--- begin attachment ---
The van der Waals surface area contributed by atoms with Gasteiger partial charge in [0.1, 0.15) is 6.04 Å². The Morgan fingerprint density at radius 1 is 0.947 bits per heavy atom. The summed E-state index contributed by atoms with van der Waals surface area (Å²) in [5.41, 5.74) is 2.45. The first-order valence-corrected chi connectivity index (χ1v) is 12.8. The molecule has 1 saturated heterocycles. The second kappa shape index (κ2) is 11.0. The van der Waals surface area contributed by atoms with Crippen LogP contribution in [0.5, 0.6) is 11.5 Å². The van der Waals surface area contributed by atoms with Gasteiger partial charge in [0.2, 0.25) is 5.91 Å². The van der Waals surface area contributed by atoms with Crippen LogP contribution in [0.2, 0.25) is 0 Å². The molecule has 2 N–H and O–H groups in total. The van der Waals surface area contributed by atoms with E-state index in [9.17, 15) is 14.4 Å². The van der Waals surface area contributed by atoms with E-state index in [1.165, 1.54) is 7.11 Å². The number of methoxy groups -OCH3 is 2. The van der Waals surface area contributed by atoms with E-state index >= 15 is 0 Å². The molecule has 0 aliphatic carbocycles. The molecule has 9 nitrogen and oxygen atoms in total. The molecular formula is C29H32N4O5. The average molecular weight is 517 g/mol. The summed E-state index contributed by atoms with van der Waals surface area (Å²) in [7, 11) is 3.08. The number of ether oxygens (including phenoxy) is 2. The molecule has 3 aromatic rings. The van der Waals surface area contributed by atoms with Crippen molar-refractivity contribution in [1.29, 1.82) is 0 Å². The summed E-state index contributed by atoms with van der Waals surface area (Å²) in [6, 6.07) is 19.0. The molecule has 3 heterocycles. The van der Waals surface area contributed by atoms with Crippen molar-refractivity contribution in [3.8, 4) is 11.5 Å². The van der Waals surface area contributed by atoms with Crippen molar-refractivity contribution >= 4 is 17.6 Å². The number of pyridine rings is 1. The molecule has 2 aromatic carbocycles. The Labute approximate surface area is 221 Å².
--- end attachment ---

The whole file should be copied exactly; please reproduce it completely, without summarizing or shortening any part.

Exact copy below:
The van der Waals surface area contributed by atoms with Gasteiger partial charge in [0.1, 0.15) is 6.04 Å². The Morgan fingerprint density at radius 1 is 0.947 bits per heavy atom. The summed E-state index contributed by atoms with van der Waals surface area (Å²) in [5.41, 5.74) is 2.45. The first-order valence-corrected chi connectivity index (χ1v) is 12.8. The molecule has 1 saturated heterocycles. The second kappa shape index (κ2) is 11.0. The van der Waals surface area contributed by atoms with Crippen LogP contribution in [0.5, 0.6) is 11.5 Å². The van der Waals surface area contributed by atoms with Gasteiger partial charge in [0.2, 0.25) is 5.91 Å². The van der Waals surface area contributed by atoms with Crippen LogP contribution in [0.2, 0.25) is 0 Å². The molecule has 2 N–H and O–H groups in total. The van der Waals surface area contributed by atoms with E-state index in [9.17, 15) is 14.4 Å². The van der Waals surface area contributed by atoms with E-state index in [1.165, 1.54) is 7.11 Å². The number of methoxy groups -OCH3 is 2. The van der Waals surface area contributed by atoms with E-state index >= 15 is 0 Å². The molecule has 0 aliphatic carbocycles. The molecule has 9 nitrogen and oxygen atoms in total. The molecular formula is C29H32N4O5. The average molecular weight is 517 g/mol. The summed E-state index contributed by atoms with van der Waals surface area (Å²) in [7, 11) is 3.08. The number of ether oxygens (including phenoxy) is 2. The molecule has 3 aromatic rings. The van der Waals surface area contributed by atoms with Crippen molar-refractivity contribution in [1.29, 1.82) is 0 Å². The summed E-state index contributed by atoms with van der Waals surface area (Å²) in [6, 6.07) is 19.0. The molecule has 3 heterocycles. The van der Waals surface area contributed by atoms with Crippen molar-refractivity contribution in [3.8, 4) is 11.5 Å². The van der Waals surface area contributed by atoms with Crippen molar-refractivity contribution >= 4 is 17.6 Å². The number of pyridine rings is 1. The molecule has 2 aromatic carbocycles. The Labute approximate surface area is 221 Å².